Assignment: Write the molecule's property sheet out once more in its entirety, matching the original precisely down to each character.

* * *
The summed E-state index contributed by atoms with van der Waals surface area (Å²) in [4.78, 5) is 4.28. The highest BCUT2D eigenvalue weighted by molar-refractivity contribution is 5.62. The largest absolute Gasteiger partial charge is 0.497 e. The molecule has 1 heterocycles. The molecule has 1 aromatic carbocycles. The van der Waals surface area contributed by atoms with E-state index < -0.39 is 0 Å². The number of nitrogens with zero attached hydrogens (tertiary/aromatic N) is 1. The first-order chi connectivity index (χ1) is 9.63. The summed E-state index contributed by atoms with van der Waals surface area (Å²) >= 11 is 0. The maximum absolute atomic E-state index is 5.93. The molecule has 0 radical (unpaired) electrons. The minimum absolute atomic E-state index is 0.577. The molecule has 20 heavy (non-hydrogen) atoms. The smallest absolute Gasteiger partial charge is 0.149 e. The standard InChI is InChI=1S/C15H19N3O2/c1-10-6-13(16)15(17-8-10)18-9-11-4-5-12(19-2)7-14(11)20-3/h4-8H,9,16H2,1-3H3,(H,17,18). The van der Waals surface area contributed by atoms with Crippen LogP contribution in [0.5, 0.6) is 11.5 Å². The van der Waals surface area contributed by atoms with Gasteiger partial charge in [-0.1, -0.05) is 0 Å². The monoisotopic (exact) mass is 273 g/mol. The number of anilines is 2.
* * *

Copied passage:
The summed E-state index contributed by atoms with van der Waals surface area (Å²) in [4.78, 5) is 4.28. The highest BCUT2D eigenvalue weighted by molar-refractivity contribution is 5.62. The largest absolute Gasteiger partial charge is 0.497 e. The molecule has 1 heterocycles. The molecule has 1 aromatic carbocycles. The van der Waals surface area contributed by atoms with E-state index < -0.39 is 0 Å². The number of nitrogens with zero attached hydrogens (tertiary/aromatic N) is 1. The first-order chi connectivity index (χ1) is 9.63. The summed E-state index contributed by atoms with van der Waals surface area (Å²) >= 11 is 0. The maximum absolute atomic E-state index is 5.93. The molecule has 0 radical (unpaired) electrons. The minimum absolute atomic E-state index is 0.577. The molecule has 20 heavy (non-hydrogen) atoms. The smallest absolute Gasteiger partial charge is 0.149 e. The standard InChI is InChI=1S/C15H19N3O2/c1-10-6-13(16)15(17-8-10)18-9-11-4-5-12(19-2)7-14(11)20-3/h4-8H,9,16H2,1-3H3,(H,17,18). The van der Waals surface area contributed by atoms with Crippen LogP contribution in [0.5, 0.6) is 11.5 Å². The van der Waals surface area contributed by atoms with Gasteiger partial charge in [-0.1, -0.05) is 0 Å². The monoisotopic (exact) mass is 273 g/mol. The number of anilines is 2.